Stephen conducts his art right below a window, on a converted oak bench that serves as his workstation. It's the perfect height for him. With the seat cushions removed, the raised wooden platform holds a 14" x 17" watercolor sketchbook and prevents things from moving around too much. A variety of tantalizing art supplies are always accessible for Stephen: watercolor, markers, oil pastels, stamps, stencils, beads, and modeling clay. Kids create by expressing the potential of any art material at their disposal. This is such a good reminder for us mixed-media artists.
Among our favorite art supplies are DIY watercolor paint daubers. I order empty bingo dauber bottles and fill them with concentrated liquid watercolor (both available online). Not only are they refillable, but also the colors are more vibrant than any scholastic pan watercolor and they're easy for little hands to hold. Plus, they're fun! As an art journaler, I sometimes use them to colorize a blank journal page. For Stephen, he can either make bold, expressive strokes or pounce the daubers into happy dots (aka splats). With my craft table close by, I switch between painting with Stephen and painting alongside him, working on my own projects. Sometimes, Stephen gets to paint at my craft table. I just have to make sure his happy-kicking feet don't knock his stool to the ground!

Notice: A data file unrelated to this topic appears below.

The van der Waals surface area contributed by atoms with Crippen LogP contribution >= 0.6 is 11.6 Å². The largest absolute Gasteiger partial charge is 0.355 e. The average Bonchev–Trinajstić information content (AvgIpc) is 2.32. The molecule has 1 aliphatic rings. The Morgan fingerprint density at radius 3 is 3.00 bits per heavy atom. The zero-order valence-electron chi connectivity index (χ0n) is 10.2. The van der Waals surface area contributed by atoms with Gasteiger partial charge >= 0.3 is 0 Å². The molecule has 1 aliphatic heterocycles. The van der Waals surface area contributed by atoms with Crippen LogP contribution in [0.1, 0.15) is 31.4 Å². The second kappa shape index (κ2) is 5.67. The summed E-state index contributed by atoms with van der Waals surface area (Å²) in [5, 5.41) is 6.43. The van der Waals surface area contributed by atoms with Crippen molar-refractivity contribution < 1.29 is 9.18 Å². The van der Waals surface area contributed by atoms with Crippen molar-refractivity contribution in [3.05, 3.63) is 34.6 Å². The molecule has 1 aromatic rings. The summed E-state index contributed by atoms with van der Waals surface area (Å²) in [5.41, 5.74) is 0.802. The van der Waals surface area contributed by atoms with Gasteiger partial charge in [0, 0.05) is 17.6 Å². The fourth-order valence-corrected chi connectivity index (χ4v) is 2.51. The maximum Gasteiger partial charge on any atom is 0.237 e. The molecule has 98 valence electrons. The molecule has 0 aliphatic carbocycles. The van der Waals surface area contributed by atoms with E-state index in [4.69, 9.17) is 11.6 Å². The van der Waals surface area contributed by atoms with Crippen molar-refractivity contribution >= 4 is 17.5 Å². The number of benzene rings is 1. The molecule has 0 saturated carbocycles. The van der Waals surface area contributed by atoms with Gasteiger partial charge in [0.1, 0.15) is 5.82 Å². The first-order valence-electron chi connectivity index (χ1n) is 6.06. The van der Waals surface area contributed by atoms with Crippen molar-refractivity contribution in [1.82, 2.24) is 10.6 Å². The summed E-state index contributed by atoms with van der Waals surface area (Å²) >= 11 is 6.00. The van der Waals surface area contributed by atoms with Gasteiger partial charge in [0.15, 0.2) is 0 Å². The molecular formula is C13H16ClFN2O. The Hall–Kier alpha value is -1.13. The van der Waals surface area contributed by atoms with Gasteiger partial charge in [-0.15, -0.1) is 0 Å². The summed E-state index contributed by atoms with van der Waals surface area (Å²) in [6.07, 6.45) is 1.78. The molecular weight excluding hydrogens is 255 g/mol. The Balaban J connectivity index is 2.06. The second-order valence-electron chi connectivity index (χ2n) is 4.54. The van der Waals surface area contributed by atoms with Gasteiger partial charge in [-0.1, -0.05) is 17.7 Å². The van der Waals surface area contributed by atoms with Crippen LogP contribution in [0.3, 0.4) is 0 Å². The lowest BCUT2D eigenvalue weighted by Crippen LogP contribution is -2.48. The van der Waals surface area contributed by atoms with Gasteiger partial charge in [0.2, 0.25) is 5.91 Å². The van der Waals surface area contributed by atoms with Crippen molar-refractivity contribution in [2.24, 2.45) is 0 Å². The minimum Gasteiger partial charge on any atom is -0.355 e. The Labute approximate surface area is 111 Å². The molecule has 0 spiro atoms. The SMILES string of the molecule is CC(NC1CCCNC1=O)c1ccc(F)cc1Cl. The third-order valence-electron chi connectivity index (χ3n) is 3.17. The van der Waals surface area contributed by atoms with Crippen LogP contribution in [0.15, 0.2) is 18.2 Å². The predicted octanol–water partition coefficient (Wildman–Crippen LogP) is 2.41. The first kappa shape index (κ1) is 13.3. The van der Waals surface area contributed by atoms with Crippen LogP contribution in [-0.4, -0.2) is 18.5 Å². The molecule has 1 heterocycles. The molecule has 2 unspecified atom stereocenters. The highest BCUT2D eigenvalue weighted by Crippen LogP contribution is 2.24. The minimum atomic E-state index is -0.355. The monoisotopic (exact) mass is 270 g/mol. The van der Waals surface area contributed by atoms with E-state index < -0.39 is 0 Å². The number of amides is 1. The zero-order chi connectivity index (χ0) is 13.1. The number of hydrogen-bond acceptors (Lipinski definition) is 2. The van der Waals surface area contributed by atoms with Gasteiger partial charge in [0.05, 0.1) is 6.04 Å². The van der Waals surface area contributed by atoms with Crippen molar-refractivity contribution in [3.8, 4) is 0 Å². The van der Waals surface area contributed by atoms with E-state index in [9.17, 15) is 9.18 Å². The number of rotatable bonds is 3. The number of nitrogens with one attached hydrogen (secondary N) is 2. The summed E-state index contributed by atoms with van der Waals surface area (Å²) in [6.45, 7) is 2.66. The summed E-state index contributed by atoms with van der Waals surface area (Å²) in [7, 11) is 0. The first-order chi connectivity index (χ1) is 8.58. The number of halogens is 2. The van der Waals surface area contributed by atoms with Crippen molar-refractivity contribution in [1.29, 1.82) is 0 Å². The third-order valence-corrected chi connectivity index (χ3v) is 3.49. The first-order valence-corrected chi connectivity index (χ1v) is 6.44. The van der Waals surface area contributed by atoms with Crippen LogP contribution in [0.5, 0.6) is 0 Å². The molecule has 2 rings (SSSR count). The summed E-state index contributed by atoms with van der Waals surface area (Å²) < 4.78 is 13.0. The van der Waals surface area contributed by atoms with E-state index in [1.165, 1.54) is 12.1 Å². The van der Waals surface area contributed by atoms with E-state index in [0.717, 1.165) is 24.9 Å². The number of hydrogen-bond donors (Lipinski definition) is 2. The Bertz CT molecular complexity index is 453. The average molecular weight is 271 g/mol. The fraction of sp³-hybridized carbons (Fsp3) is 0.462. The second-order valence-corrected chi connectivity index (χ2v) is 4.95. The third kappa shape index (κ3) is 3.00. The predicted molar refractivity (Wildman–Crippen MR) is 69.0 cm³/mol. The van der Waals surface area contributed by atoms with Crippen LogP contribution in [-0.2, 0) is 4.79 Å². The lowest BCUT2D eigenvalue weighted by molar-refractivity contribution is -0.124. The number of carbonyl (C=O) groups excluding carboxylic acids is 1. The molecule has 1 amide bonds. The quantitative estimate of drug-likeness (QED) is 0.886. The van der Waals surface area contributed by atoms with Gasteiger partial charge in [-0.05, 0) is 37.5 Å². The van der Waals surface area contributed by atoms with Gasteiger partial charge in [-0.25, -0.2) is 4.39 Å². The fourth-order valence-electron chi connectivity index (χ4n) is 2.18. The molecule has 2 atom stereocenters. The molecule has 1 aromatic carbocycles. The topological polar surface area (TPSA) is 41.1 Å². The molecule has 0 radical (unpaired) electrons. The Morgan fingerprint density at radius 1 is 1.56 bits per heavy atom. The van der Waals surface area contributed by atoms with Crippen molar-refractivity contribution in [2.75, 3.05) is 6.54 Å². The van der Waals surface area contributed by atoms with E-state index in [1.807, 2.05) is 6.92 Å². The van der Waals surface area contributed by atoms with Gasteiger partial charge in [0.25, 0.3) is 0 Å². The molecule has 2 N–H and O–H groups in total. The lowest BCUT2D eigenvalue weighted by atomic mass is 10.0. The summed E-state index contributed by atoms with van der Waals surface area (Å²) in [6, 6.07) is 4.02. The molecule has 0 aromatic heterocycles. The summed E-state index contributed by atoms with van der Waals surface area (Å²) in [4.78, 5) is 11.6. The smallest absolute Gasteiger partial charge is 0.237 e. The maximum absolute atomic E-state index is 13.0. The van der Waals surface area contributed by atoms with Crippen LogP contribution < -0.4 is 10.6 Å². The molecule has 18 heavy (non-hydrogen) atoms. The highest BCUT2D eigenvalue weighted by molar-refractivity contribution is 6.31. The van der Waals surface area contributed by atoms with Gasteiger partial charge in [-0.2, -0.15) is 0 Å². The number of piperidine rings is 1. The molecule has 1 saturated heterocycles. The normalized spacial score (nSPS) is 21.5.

Creativity is a journey of self-expression, healing, wonder, beauty, experimentation, and play. It has redefined what motherhood means to me. This nurturing and loving spirit is how I always want to parent, how I always want to treat myself, and how I always want to approach the art-making process. Everyday, my son and I celebrate life through art. If motherhood is about nurturing, caring, and fostering what is wholesome and precious, then we are all creative. We are all artists.